Dodd-Frank Clawbacks: Implement Prior to Final Rules?

According to the SEC's Dodd-Frank rule-making schedule, proposed rules addressing clawbacks will be issued within the January-July 2012 time frame, and final rules will be adopted within the July-December 2012 time frame.  Assuming this time line remains unchanged, a current question is whether some form of clawback policy should be initiated by companies prior to the SEC's issuance of proposed/final rules.  Here are my thoughts:


As background, Dodd-Frank requires national securities exchanges to implement clawback policies (a.k.a., recoupment policies) that are more expansive than current requirements under Section 304 of SOX.  Under Dodd-Frank:

  • The clawback policy must be triggered any time the company prepares an accounting restatement resulting from "material" noncompliance with any financial reporting requirement (in contrast, Section 304 applies only when a financial restatement is "required" and is the result of "misconduct").
  • Once the clawback policy is triggered, it would apply to all incentive-based compensation paid to current and former executive officers (in contrast, Section 304 applies only to the CEO and CFO).
  • The look back period for which incentive-based compensation is subject to clawback is the three-year period preceding the date of restatement (in contrast, the look back period under Section 304 is twelve months).
  • The amount subject to the clawback is the difference between the amount paid and the amount that should have been paid under the accounting restatement.

Issue to Consider until Final Rules are Adopted

Ensuring compliance with the Dodd-Frank clawback requirements is an issue between the company and the applicable exchange (e.g., NYSE), therefore, problems could arise with executives who have contractual rights.  For example, assume a fact pattern where the executive has contractual rights to a benefit that, if paid, would jeopardize the company's listing with NYSE because such payment would violate the Dodd-Frank clawback requirements.  If this fact pattern were to arise, it would create a tug-a-war for the company (i.e., complying with the listing requirements on the one hand, and complying with the executive's contractual rights on the other hand).  However, this issue could be resolved in a simple manner if a contractual arrangement with the executive mandated compliance with the company's Dodd-Frank policy.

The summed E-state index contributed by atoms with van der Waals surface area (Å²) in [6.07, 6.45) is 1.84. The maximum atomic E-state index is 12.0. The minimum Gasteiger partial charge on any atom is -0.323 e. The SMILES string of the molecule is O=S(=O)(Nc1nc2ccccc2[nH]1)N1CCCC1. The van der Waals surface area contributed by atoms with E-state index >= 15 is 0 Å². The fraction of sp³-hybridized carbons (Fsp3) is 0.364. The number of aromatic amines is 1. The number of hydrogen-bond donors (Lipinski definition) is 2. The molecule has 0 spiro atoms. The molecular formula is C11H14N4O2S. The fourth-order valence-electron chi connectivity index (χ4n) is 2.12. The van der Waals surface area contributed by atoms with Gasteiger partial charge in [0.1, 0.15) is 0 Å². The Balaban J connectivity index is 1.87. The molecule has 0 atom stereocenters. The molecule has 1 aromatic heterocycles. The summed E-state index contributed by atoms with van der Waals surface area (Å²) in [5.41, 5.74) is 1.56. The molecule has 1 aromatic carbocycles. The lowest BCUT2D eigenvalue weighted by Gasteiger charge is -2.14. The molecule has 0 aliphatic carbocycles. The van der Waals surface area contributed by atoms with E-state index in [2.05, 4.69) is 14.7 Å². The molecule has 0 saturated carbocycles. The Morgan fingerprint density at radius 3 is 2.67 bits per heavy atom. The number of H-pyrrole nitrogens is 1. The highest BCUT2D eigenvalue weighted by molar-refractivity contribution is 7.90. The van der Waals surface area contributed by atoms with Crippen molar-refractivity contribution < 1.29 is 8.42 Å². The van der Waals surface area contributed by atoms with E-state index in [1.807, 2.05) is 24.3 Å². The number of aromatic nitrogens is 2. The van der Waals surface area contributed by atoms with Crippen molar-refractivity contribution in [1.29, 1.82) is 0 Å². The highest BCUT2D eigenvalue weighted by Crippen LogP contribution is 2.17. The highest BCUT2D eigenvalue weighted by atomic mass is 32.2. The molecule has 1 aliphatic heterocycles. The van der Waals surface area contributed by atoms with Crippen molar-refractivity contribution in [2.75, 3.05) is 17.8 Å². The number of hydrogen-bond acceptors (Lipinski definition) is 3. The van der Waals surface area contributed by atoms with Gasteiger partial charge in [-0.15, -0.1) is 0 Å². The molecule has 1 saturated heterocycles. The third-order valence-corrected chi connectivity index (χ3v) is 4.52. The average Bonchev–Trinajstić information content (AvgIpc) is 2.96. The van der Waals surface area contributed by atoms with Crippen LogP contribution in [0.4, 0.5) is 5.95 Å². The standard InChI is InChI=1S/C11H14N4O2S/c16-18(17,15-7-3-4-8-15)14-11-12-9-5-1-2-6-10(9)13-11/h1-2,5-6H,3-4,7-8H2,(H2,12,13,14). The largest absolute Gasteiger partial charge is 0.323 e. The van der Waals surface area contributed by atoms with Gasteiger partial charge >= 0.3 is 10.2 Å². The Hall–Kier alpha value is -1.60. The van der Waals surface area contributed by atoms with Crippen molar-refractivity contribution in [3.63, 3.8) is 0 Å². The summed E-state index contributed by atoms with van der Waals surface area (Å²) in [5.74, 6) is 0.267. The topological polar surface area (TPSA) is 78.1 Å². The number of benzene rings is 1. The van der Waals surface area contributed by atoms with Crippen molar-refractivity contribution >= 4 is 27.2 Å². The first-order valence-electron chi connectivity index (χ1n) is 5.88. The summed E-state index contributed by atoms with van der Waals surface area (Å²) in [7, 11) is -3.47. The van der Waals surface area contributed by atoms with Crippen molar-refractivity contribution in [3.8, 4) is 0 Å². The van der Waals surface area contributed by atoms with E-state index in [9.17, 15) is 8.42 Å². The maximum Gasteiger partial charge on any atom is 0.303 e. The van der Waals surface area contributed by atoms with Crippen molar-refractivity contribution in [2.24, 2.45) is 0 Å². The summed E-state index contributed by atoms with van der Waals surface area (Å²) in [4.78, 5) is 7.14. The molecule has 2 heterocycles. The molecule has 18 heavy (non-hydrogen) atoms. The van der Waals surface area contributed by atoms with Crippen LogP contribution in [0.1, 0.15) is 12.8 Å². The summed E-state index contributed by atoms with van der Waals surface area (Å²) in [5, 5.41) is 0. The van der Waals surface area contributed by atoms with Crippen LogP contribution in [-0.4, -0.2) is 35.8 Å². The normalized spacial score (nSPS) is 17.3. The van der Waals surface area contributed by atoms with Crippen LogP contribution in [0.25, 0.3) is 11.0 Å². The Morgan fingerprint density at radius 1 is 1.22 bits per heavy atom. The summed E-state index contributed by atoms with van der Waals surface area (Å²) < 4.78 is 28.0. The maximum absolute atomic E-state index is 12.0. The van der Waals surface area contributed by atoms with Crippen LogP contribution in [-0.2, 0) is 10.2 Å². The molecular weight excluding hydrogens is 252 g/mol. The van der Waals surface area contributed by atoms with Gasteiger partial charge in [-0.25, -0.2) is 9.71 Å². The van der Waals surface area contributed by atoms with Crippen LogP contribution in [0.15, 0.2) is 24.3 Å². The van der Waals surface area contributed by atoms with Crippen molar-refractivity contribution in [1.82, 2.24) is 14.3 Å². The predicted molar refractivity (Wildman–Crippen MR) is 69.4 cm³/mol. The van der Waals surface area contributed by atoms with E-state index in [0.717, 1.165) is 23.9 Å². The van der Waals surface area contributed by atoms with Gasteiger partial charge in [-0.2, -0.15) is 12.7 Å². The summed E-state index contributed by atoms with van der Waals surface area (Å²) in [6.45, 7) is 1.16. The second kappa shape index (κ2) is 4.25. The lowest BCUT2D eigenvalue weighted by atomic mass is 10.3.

Resolutions for the Gap Period

The above issue will resolve itself once proposed and final rules are adopted.  Until then (i.e., the gap period), a company could take the following actions:

  • Do nothing by adopting a wait and see approach.  This may be acceptable if the executives and the board of directors have a warm relationship.  However, if a tug-a-war arises during the gap period . . . .
  • Adopt a short policy that is expected to be amended in a more robust manner once final rules are adopted.  I am in favor of this approach.
  • In conjunction with the above bullet, have executives sign a contractual arrangement under which each executive agrees (as to all then existing and future arrangements) to comply with the Dodd-Frank clawback requirements (when effective) and any clawback policy adopted by the company as such is amended from time to time.  I am in favor of this approach because it is easy and can be accomplished with a one-page document (including signature blocks!!).
  • Adopt a formal and robust clawback policy.  I am less in favor of this approach since proposed rules have not been issued.

An example of a simple policy (referenced in the above second bullet) was adopted by Tractor Supply Company around May 3, 2011, that provides:

"Tractor Supply Company shall seek to recover incentive compensation paid to any executive as required by the provisions of the [Dodd-Frank Act] or any other 'clawback' provision required by law or the listing standards of the NASDAQ Global Select Market."

That policy, if used in conjunction with one-page arrangements that contractually bind the executives, is simple, easy to implement and should protect companies during the gap period.  I am a big fan!